Webinar Celebration

Conversations Drive Performance

Conversations Drive Performance

The premise of my new book, Painless Performance Conversations: A Practical Approach to Critical Day-to-Day Workplace Discussions, is that day-to-day conversations drive performance. Without conversation, employees are left to wonder what success looks like. In the book, you’ll learn the four mind-sets that must be present for performance conversations to be painless, for you and the employee.

The four mind-sets of a painless performance conversation are:

Lead with Behavior: Separating Actions from Attitudes
Eliminate Judgment: Focusing on Performance Evidence
Inquire with Purpose: Using Curiosity to Expand Possibilities
Be Clear: Creating a Culture of Ownership

The first mind-set, lead with behavior, reminds you to identify the specific actions an employee must change to improve performance. By focusing on behaviors, you can decrease the amount of defensiveness that often appears when you talk about performance issues.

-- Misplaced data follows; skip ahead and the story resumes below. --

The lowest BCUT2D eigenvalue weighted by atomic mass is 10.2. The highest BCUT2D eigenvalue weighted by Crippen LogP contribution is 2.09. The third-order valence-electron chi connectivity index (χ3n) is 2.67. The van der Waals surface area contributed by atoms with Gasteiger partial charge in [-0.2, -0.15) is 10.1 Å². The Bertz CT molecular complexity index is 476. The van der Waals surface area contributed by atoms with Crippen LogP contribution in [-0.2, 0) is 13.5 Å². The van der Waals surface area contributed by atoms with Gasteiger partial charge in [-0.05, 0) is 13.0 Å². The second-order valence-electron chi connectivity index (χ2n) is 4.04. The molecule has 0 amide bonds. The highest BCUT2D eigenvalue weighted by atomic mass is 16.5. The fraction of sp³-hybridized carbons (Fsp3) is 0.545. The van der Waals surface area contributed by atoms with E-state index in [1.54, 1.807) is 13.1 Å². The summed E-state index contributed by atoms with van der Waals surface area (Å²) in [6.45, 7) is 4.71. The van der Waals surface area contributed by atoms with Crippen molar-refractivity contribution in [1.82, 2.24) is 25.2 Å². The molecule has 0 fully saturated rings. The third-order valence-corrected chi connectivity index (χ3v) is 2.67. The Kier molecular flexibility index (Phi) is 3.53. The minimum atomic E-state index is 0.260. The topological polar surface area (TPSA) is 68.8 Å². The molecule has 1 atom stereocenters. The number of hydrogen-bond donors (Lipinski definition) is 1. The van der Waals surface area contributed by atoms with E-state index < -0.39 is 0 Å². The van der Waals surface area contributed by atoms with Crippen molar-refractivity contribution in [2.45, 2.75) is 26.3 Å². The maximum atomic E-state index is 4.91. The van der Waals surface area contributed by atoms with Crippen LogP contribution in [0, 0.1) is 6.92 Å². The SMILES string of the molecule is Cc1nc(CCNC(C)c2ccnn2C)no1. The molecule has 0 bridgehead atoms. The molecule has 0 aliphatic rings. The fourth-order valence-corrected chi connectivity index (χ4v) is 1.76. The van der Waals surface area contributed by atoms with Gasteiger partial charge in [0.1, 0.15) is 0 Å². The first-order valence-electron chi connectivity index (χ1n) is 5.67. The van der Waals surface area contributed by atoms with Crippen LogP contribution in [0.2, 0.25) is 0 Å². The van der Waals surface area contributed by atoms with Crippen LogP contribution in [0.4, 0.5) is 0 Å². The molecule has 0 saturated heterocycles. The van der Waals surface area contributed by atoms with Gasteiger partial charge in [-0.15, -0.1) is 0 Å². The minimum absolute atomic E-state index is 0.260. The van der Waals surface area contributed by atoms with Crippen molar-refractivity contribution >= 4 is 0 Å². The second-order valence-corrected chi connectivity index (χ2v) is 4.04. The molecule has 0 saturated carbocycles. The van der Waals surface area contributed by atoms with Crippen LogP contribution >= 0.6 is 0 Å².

The second mind-set is to eliminate judgment. By comparing the facts with your expectations, you will be able to identify critical gaps in the employee’s performance. Defining performance gaps allows you to communicate the need for change.

The third mind-set is to inquire with purpose. By framing the problem and asking questions that expand possibilities, you will be able to create an environment where the employee is involved in creating the solution.

Finally, the fourth mind-set is to be clear. When you are clear about who owns the problem and who is responsible for taking steps to solve the issue, you enhance levels of accountability in your work environment.